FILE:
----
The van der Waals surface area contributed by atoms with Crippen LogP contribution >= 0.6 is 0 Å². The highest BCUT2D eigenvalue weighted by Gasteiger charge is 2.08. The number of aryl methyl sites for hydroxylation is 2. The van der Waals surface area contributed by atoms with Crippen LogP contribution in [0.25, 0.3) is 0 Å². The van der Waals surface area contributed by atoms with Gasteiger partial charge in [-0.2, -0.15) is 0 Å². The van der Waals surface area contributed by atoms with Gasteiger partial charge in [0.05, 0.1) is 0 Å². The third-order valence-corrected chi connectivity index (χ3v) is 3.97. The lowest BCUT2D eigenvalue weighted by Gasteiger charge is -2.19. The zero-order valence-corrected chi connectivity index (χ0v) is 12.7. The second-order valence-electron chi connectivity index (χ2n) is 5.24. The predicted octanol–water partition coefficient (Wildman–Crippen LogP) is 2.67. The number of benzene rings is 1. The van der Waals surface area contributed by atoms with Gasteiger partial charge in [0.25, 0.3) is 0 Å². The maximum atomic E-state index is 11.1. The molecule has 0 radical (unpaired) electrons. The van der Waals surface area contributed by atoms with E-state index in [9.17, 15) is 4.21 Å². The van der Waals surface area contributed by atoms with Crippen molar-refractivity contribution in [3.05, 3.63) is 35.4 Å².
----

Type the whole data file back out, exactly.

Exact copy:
The van der Waals surface area contributed by atoms with Crippen LogP contribution >= 0.6 is 0 Å². The highest BCUT2D eigenvalue weighted by Gasteiger charge is 2.08. The number of aryl methyl sites for hydroxylation is 2. The van der Waals surface area contributed by atoms with Crippen LogP contribution in [0.25, 0.3) is 0 Å². The van der Waals surface area contributed by atoms with Gasteiger partial charge in [-0.2, -0.15) is 0 Å². The van der Waals surface area contributed by atoms with Gasteiger partial charge in [0.05, 0.1) is 0 Å². The third-order valence-corrected chi connectivity index (χ3v) is 3.97. The lowest BCUT2D eigenvalue weighted by Gasteiger charge is -2.19. The zero-order valence-corrected chi connectivity index (χ0v) is 12.7. The second-order valence-electron chi connectivity index (χ2n) is 5.24. The predicted octanol–water partition coefficient (Wildman–Crippen LogP) is 2.67. The number of benzene rings is 1. The van der Waals surface area contributed by atoms with Gasteiger partial charge in [0.25, 0.3) is 0 Å². The maximum atomic E-state index is 11.1. The molecule has 0 radical (unpaired) electrons. The van der Waals surface area contributed by atoms with E-state index in [9.17, 15) is 4.21 Å². The van der Waals surface area contributed by atoms with Crippen molar-refractivity contribution in [3.05, 3.63) is 35.4 Å².